©Michael Krigline, MA (2007)
Chinese names mean something. Your parents probably chose your name because they liked the meaning, and liked the way it sounded. In most cases, every Chinese person can look at your name and know the meaning.
English names are different. Parents may look up a name’s “meaning” or origin, but they really choose a name to honor someone in the family (e.g., when they give their child the name of a father or grandfather), or simply because they like the way the name sounds. Many Americans know what their own name means, but almost no one knows what someone else’s name means.
There is a large list of names in America. Since people have come from many different countries, some American names originate in England, France, Africa, Ireland, India, etc. Many people also have “Hebrew” or “Greek” names because those are names used in the Bible. My name, and my son’s name, are Biblical names.
As a Chinese college student, studying English, it is a good idea to have an English name. While you are a student, you can choose any name you want. I have had students who had “cute” or even “stupid” names. When I called on that student’s name, people would laugh. For example, I had a student named Dragon, another named “Go-stop” and another named Attention. In one class, I had students who called themselves Coca-cola, Cookie, Apple, and Banana! Just thinking about these students makes me hungry! I have also had students who changed their English names every month or two. This is very inconvenient for your English teacher, western friends or business contacts.
While you can choose any name you want, I encourage you to choose a name that a western person would recognize as an English name, and then keep that name for a long time. That way you will get used to using this name, which someday will be useful when using English for international communication. Think about how comfortable a foreign professional or businessperson would be when using your name.
Mr. Smith: Yes, I’m Mr. Smith, calling from America. I am interested in purchasing clothing from your company in China, and I have received a letter from one of your representatives. Can I speak to her please?
Secretary: Certainly, we would be glad to help you. What is the agent’s name.
Mr. Smith: Banana
Secretary: I’m sorry, could you repeat that?
Mr. Smith: Her name is Banana; Banana Wang
Secretary: Oh, I’m sorry; I am not familiar with everyone’s English name. Hold on just a minute.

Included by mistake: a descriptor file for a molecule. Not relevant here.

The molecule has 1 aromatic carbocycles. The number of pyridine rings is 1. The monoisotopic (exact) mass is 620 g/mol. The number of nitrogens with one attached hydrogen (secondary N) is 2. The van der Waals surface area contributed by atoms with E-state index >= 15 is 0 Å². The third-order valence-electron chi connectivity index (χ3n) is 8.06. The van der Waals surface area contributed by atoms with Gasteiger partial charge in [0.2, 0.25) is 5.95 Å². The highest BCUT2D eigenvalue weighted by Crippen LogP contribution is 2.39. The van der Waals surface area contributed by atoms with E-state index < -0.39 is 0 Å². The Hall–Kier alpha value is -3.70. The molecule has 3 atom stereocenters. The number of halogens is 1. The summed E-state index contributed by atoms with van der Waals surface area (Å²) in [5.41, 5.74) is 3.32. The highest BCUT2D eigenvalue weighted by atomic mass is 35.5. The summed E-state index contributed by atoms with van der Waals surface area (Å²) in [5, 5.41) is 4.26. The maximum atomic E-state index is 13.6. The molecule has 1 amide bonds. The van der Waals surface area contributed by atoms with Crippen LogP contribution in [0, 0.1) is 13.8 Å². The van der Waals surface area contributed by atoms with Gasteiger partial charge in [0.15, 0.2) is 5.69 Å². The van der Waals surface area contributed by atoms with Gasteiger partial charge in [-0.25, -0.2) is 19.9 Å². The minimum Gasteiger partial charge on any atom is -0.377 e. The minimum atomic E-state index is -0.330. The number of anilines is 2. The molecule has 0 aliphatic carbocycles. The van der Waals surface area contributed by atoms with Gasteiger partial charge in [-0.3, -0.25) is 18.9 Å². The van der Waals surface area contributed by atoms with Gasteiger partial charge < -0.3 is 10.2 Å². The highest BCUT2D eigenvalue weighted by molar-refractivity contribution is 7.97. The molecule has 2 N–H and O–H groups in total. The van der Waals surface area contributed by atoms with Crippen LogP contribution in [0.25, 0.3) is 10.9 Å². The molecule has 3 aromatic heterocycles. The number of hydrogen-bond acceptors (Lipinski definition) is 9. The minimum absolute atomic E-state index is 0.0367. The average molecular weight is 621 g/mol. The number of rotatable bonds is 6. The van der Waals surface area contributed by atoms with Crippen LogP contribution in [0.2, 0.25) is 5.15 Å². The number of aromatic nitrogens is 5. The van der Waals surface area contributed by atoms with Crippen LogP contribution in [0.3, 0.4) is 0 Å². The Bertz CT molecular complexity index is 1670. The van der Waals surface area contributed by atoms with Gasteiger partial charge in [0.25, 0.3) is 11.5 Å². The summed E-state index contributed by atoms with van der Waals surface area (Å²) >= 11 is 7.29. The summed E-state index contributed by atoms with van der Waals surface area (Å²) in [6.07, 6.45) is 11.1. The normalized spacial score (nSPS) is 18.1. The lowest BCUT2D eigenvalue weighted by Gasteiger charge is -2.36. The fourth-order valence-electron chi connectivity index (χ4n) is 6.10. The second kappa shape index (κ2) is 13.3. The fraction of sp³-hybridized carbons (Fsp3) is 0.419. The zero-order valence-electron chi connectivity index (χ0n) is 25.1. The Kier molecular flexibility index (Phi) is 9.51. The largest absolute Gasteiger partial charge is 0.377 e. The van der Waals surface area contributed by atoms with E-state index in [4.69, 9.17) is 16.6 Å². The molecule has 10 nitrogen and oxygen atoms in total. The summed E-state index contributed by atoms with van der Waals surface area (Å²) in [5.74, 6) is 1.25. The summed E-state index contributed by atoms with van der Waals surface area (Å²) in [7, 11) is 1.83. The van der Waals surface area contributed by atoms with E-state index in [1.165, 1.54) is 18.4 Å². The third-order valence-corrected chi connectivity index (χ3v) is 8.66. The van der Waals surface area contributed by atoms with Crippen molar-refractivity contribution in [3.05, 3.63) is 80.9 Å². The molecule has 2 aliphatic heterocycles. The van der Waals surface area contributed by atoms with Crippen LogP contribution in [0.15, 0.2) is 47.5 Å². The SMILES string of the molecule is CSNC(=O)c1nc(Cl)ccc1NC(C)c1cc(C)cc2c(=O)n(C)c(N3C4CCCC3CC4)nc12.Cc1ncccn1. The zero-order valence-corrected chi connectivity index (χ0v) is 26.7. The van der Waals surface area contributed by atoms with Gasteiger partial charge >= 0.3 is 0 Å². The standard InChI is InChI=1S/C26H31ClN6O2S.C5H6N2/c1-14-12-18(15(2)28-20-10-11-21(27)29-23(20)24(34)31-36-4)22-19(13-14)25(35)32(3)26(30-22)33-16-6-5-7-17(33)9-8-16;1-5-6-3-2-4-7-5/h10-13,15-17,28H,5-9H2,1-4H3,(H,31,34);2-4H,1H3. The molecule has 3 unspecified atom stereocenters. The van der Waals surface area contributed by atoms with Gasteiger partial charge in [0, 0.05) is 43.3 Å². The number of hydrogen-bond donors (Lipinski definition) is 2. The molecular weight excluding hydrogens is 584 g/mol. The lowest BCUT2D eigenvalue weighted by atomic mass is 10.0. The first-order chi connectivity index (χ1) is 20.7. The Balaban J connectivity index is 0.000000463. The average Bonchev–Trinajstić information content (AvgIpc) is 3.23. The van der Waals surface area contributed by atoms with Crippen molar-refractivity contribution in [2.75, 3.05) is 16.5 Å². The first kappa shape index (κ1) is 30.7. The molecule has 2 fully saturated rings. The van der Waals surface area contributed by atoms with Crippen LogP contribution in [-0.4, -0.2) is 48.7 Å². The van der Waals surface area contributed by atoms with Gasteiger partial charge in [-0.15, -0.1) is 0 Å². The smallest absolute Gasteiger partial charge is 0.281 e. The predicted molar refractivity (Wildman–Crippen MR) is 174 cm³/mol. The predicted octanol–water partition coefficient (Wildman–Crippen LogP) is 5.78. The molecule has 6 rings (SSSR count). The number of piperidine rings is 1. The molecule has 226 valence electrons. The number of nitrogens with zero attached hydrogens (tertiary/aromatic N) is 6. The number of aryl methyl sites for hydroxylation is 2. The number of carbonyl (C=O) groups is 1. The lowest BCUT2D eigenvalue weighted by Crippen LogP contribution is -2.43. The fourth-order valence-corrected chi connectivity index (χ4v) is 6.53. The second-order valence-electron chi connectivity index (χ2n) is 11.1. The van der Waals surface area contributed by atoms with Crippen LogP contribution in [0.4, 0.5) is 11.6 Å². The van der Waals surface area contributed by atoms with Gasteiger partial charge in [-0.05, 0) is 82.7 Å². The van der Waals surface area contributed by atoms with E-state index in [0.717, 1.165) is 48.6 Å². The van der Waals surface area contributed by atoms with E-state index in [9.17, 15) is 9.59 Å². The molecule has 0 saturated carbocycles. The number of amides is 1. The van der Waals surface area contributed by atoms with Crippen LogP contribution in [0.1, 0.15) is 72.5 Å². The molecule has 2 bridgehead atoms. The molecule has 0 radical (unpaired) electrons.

(LOUDLY to the “office” or classroom) Do we have any “Bananas” here?
Colleagues (holding up bananas!): Here’s a banana!
Of course, this is meant to be humorous, but I have a hard time imagining a company who would hire a representative (or doctor, lawyer, etc) named “Banana.” It could just lead to too much embarrassment.
To help you find a suitable name, I’ve provided a link below to babynames.com. Follow the link, and you can choose to look up names according to their meaning, or names that start with a particular letter. Once you choose two or three names you like, ask your friends or colleagues if they sound suitable, and if you can, ask a native-English-speaker if it sounds like a common English name.
When “Attention” decided he wanted a better name, here are some of the choices the link gave him for the idea of “being at attention.”
■ Gregory: Watchful/vigilant; Greek origin; a relatively common name (in America)
■ Kirkan: Watchful/vigilant; Armenian origin; a very rare name (in America), but Kirk is the name of a famous TV character.
■ Greer: Watchful/guardian; Celtic origin; a somewhat common name
In closing, if you have an “English” name that is based on your favorite food, or based on the meaning of your real name, or is in any way “unusual” as an English name, you have the right to keep this name. I will try to call you “Banana” if you want me to. I would also be happy to simply use your Chinese name, if I can pronounce it. But as a part of your English studies, I encourage you to find an interesting and suitable English name that you can use for years to come.
Click this link to get yourself an English name (or visit www.babynames.com, and look for “search baby names”; the last time I visited, you didn’t have to register to use the site). You have a number of choices, but the interface is simple so I’m sure you’ll figure it out. Just remember that the site was originally created to help parents not students!